Thou "Time", the All-Destroyer!

Come, O Mother, come!

Who dares misery love,

And hug the form of Death,

Dance in Destruction's dance,

To him the

Mother comes

My Journey into Stillness | By Steph Wall

A series of events put me in a situation Ive never been in before.; an experience more powerful than anything I could have ever paid for, any course I could have ever taken, or any advice Ive ever heard. As a person who thrives on excitement, determination and achievement, this experience came to me in the most unlikely of places: I gave everything up and got really still.

 

It all started because I decided to take a job overseas. Had it not been for prior commitments at home, I would have leapt across the pond to the UK immediately. Instead, I have had to spend several months in transition. I decided it that would be perfect to slow down and enjoy my remaining time in the beautiful Okanagan. So I left my jobs, moved in with my boyfriend got super quiet.

 

I was one of those people that busied myself beyond belief and could give you a thousand reasons why

 

My life used to be insane. I was one of those people that busied myself beyond belief and could give you a thousand reasons why. I was teaching around 15 classes a week, working twice a week as a caregiver for a quadriplegic and going to University. I practiced yoga once a day and my spare time consisted of juggling friends, a relationship, homework and marketing my yoga business. So when I took time off, I thought it would all slow down - but I quickly busied myself in other ways doing things I never had time for before like cooking, studying yoga, running and seeing friends and family.

 

It didnt take long for me to realize I was filling my time to ease the intense anxiety I had towards doing nothing. In the rare quiet moments, I felt all the things I was trying to hide. I found myself anxious to get things done when I had nothing to do. I would create weird little deadlines for things that held no importance. I felt guilty for relaxing, as if I didnt earn it. I struggled with my self-worth as I quickly realized I valued myself by who I was as a teacher not a person: my pay-cheques could no longer determine my value because I wasnt getting any. Worst of all, I questioned my relationship with my boyfriend many times. Now we were living together and spending much more time with each other than before. My insecurities bubbled up fast as the tables turned and now time spent with my boyfriend revolved around his schedule and not mine. He was the one that needed some space now, not me. I had to let go of the control I held for so long in order to find a compromise with him. It hit me hard realizing how much I love control -even harder seeing all the excuses I used and believed as a way to justify distracting myself.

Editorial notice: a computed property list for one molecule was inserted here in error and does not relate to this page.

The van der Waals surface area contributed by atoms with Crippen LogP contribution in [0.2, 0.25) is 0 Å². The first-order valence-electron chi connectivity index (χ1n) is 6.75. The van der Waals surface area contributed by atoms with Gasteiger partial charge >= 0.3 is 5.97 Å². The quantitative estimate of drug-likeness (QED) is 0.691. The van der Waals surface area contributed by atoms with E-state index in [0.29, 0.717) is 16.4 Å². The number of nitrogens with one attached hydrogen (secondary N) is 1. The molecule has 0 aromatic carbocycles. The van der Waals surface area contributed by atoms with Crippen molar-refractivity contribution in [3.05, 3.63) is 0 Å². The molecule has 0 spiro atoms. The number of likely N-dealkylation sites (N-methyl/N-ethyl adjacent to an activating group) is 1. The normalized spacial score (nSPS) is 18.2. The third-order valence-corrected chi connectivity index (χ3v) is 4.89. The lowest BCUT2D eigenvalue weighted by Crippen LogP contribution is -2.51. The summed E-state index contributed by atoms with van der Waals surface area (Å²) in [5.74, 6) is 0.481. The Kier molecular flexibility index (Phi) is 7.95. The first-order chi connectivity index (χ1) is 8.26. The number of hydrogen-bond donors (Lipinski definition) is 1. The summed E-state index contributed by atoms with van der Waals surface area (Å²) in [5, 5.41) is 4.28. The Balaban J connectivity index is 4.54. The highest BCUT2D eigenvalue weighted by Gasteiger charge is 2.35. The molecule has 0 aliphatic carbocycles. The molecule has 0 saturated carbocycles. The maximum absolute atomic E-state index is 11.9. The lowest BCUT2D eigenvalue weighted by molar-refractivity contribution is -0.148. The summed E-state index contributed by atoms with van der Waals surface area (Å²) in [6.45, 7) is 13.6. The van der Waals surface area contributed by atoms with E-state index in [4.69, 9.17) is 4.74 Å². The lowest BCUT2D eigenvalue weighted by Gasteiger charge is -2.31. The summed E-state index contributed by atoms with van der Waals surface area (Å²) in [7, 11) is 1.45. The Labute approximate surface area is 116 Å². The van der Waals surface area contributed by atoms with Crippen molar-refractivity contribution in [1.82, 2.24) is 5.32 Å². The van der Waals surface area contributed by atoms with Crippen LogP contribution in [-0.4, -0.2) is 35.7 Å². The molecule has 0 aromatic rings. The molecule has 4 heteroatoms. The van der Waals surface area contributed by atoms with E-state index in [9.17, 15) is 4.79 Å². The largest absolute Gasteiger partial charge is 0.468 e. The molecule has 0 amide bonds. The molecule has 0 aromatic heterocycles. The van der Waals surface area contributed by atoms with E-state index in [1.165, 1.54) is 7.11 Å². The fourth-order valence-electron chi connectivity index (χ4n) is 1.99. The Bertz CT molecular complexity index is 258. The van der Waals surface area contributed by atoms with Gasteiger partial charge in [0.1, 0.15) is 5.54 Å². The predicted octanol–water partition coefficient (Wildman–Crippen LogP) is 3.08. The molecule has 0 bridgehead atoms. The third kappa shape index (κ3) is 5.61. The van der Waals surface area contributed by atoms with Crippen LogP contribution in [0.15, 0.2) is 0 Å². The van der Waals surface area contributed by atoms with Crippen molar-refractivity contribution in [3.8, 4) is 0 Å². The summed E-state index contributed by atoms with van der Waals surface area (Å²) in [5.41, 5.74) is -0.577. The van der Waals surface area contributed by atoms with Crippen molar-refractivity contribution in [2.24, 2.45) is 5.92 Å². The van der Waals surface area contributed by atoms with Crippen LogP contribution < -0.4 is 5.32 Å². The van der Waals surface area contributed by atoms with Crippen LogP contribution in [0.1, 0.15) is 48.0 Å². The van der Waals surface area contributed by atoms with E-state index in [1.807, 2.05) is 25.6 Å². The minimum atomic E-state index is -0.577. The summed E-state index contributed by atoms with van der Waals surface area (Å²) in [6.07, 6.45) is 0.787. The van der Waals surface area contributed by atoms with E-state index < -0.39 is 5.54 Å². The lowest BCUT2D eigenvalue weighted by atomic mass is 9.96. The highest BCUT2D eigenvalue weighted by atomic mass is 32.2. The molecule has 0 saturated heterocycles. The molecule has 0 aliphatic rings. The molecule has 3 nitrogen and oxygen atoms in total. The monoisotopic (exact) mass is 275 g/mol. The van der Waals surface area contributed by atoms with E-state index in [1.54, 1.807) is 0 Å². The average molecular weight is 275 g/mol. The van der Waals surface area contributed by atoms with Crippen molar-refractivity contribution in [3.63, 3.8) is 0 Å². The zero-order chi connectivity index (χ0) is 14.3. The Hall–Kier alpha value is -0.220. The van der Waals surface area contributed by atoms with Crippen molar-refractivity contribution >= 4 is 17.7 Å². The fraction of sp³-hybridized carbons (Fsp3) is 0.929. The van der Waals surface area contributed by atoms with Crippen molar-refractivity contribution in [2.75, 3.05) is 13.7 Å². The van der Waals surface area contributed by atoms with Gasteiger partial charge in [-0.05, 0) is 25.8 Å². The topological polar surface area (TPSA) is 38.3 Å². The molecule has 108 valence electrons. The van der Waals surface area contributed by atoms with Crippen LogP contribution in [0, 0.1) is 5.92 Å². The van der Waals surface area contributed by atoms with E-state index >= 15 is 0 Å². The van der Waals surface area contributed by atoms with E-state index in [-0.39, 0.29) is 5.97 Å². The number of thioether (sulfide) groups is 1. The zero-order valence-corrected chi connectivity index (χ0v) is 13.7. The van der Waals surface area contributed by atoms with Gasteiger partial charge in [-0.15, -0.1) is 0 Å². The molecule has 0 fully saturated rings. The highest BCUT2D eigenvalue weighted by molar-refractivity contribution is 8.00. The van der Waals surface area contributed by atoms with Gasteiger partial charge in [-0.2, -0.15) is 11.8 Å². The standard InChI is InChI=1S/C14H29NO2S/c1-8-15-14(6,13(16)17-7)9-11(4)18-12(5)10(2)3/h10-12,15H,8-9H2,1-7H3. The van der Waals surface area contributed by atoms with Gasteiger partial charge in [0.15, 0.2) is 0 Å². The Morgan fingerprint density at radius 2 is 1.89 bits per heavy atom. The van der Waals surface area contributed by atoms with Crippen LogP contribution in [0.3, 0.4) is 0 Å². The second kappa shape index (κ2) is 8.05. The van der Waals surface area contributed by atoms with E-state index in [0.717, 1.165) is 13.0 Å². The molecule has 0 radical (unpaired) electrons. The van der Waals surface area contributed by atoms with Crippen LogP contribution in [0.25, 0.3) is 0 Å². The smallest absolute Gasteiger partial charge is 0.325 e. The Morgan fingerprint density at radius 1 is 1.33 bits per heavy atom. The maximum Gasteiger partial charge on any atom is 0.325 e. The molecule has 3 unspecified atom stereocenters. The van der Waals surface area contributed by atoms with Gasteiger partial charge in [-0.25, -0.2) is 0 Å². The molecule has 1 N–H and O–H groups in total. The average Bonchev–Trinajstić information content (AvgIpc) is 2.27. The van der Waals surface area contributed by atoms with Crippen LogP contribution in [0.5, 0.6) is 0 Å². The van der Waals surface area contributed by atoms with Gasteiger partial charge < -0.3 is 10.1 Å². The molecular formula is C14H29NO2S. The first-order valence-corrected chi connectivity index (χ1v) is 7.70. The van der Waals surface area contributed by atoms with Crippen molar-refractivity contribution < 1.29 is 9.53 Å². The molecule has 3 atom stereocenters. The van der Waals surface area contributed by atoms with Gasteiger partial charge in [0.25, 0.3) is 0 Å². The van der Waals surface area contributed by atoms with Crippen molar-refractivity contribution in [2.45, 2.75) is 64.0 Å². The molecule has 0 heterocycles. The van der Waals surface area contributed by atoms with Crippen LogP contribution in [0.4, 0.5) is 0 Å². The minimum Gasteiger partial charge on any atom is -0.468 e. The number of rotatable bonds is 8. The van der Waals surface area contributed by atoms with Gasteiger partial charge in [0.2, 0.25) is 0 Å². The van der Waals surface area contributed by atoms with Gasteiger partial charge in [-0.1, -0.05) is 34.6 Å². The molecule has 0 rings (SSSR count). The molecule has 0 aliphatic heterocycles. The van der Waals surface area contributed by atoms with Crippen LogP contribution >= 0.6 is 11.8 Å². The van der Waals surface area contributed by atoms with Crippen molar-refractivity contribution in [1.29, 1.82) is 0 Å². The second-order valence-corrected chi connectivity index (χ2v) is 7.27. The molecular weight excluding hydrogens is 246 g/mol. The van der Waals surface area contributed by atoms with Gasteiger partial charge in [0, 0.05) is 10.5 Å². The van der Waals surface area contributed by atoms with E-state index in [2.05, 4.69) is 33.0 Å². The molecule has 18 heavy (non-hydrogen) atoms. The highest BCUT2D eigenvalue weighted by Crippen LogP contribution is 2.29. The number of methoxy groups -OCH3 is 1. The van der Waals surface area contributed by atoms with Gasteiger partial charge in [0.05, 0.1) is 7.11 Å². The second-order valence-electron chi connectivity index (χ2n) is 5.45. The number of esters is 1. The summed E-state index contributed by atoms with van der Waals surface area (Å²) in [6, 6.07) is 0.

I realized then, that it was time I had a serious sit down with myself. I made a deal with myself to get more curious about this illusive stillness I was trying to avoid. Here was my opportunity to look straight at the deepest parts of myself and see what I knew it would be the ugly truths behind my anxiety, guilt, insecurities, lack of worth and value, and need to control.

So I got even quieter. I enforced limitations on my phone use: turning it off between 9 p.m and a.m. and only using it on wireless. Realizing the studio was my little escape, I began practicing yoga at home, and no more than necessary. I stopped filling my schedule to the brim with coffee dates and dedicated much more time to just being still, allowing myself to go wandering outside without my phone, to lay in the sun without checking the time, to sit and meditate without setting a timer, to lay on the couch watching repeats of The Mindy Project without feeling guilty. Most importantly, I created space to observe the emotions that would start to rise from the nothingness and then patiently watch them leave. And the lesson I learned was priceless.

My conclusion is this: I understand that the things I do are not nearly as important as I thought. Who I am is what’s important. My friends and family dont care if I teach zero classes or 15 a week; they care that Im happy and healthy. The pay-cheques from overworking were temporary moments of satisfaction that hold little real value now. And all those extra classes I jammed into my schedule because I thought I should, didnt help me feel any less guilty when I sat down to relax. All that happened when I glorified my busy-ness was I let the most special feelings you could have about yourself come from what I did not from who I was.


Feeling valuable without a decent income is difficult for me. So is feeling loved without a jillion coffee dates, and feeling worthy without teaching full classes, or feeling wanted when my boyfriend needs more space. Through working to cultivate these things on my own, though, Ive learned that I cannot allow the external world to define me; as the universe continues to teach me, all those feelings of love, worth, value, and security can still be present when you have nothing at all. Because stillness is not nothing.